The great tsunami of December 26, 2004, which took a quarter of a million lives in Southeast and South Asia, provided an overwhelming demonstration of the basic frailty of human security even in an era of high technology and nearly instant communication. The combined toll from natural disasters, disease, and persistent poverty even in the midst of impressive growth undermines the most fundamental sense of human security virtually throughout the Asia Pacific region.
A number of more traditional security issues are also contributing to a generally more uncertain and potentially volatile security outlook for 2005. These include the continuing slow-motion crisis over North Korea’s nuclear program and other potential proliferation of weapons of mass destruction; further terrorist attacks combined with the forces of radical Islamism and regional rebellion that threaten numerous countries in the region; and some stresses in the relations of major regional powers including China’s relations with the United States (especially over Taiwan) and Japan. On the positive side, the governments of the region are engaged in an intense and virtually continuous dialogue over regional security issues, and practical steps are being taken to strengthen cooperation such as in patrolling the Strait of Malacca in addition to the impressive regional and international response to the tsunami. Still, the most pervasive elements of the security outlook for the coming year is the sheer unpredictability of events.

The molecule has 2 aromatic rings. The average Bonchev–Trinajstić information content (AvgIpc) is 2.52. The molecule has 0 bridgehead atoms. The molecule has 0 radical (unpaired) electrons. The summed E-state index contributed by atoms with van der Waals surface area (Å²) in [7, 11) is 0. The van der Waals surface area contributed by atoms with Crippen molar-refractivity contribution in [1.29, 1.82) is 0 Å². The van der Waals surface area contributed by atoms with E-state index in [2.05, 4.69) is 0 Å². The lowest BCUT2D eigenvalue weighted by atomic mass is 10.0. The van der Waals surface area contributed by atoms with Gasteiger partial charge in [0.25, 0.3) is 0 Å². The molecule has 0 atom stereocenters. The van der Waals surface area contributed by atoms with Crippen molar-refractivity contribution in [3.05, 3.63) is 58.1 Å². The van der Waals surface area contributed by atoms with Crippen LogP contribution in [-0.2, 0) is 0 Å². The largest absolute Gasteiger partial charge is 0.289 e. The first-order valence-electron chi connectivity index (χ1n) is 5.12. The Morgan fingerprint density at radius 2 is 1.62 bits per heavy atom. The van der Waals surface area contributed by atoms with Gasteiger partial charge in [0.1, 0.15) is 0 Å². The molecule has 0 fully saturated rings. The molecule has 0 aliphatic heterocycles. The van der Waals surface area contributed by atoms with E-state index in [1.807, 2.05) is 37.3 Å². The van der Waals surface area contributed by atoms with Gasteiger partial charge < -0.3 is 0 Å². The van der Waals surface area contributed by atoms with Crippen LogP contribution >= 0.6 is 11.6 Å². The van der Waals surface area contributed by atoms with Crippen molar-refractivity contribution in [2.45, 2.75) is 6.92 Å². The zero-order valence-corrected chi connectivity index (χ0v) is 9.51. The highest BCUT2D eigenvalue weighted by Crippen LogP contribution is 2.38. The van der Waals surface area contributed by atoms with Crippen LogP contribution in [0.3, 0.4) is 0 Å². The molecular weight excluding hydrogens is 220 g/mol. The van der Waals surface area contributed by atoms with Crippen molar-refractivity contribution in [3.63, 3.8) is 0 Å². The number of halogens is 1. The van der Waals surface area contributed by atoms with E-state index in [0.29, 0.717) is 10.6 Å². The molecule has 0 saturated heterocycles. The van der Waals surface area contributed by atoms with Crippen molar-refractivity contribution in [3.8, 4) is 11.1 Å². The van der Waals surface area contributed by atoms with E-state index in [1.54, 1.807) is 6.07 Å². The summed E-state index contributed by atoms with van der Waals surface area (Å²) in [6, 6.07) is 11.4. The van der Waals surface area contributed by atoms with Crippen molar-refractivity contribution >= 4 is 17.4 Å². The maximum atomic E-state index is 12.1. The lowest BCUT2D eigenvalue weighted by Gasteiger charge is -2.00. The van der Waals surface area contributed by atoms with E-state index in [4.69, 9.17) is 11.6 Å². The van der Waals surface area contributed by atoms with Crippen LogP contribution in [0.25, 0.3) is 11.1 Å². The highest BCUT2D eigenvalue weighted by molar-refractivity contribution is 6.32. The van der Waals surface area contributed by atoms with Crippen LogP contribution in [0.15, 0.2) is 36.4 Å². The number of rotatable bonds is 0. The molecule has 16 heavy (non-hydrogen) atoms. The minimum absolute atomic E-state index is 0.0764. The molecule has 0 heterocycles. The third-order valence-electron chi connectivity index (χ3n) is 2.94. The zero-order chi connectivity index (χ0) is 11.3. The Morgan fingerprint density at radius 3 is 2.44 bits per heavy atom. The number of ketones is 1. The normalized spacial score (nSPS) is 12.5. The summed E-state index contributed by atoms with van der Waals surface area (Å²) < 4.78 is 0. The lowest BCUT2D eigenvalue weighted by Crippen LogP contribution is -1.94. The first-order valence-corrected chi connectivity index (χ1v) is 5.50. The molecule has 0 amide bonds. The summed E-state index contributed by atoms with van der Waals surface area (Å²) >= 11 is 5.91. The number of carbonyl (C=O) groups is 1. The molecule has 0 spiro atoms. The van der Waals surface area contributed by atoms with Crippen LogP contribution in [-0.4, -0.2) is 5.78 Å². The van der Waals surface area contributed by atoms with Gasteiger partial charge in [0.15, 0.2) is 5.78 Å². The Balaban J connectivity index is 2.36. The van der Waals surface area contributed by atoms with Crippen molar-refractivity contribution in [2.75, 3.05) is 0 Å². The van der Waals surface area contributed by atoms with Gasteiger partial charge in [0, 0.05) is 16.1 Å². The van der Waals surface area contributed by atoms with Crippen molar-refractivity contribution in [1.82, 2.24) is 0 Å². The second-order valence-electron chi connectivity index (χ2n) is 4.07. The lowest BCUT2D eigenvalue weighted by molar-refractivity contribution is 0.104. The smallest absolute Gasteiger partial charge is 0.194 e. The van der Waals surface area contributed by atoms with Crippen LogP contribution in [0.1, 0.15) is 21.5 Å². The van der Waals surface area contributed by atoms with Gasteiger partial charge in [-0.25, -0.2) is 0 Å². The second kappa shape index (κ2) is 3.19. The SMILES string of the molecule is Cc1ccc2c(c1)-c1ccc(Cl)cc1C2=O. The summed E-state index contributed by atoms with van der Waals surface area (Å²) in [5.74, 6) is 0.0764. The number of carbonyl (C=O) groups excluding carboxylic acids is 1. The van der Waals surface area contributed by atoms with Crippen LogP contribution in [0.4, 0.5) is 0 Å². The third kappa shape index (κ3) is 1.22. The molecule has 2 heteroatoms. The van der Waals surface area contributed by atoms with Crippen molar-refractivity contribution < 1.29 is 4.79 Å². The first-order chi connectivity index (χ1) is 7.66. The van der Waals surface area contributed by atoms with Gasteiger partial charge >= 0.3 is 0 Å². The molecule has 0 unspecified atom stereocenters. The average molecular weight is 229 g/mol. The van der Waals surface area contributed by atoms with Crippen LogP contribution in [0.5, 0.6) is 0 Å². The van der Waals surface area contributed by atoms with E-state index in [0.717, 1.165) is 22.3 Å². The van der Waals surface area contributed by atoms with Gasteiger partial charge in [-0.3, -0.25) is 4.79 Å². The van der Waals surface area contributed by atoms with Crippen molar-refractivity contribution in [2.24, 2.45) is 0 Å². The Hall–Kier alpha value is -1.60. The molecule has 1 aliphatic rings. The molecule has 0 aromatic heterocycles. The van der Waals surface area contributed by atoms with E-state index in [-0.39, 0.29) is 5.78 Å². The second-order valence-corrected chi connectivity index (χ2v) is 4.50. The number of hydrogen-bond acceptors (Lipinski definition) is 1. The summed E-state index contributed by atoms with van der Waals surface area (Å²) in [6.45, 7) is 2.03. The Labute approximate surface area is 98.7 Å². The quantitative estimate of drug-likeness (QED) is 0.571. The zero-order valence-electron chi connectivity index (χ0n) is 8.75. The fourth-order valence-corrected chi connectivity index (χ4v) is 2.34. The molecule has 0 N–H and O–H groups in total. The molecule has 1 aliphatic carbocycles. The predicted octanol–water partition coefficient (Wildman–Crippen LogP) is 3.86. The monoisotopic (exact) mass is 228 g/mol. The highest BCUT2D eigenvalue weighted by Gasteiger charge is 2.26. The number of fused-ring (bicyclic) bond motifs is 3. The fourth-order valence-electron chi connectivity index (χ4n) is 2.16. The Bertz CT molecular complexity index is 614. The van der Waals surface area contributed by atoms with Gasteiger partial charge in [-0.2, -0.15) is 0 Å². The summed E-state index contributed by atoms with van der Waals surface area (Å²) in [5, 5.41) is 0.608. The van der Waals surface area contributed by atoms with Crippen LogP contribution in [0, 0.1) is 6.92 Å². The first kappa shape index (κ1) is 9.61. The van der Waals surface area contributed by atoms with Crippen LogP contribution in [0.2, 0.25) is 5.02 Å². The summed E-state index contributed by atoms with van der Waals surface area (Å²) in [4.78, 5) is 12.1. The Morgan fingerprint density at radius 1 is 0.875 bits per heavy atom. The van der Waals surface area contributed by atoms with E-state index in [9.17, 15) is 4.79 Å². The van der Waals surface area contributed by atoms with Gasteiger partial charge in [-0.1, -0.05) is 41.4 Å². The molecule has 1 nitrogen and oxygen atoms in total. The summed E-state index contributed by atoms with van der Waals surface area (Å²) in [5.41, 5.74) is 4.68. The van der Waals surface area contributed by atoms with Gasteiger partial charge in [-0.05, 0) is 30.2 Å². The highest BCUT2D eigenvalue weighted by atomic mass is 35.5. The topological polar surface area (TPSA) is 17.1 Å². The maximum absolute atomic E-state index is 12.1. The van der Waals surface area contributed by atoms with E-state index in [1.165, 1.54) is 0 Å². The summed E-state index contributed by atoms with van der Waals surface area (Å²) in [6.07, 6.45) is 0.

This ninth annual edition of the Asia Pacific Security Outlook provides assessments of the security environment, defense issues, and regional and global cooperation from the perspectives of countries that participate in the ASEAN Regional Forum. Based on the work and expertise of a multinational team of security analysts and written for generalists and specialists alike, the Outlook is the most concise and authentic comparative work in this field. It also includes thematic essays on human security and the peace process in South Asia.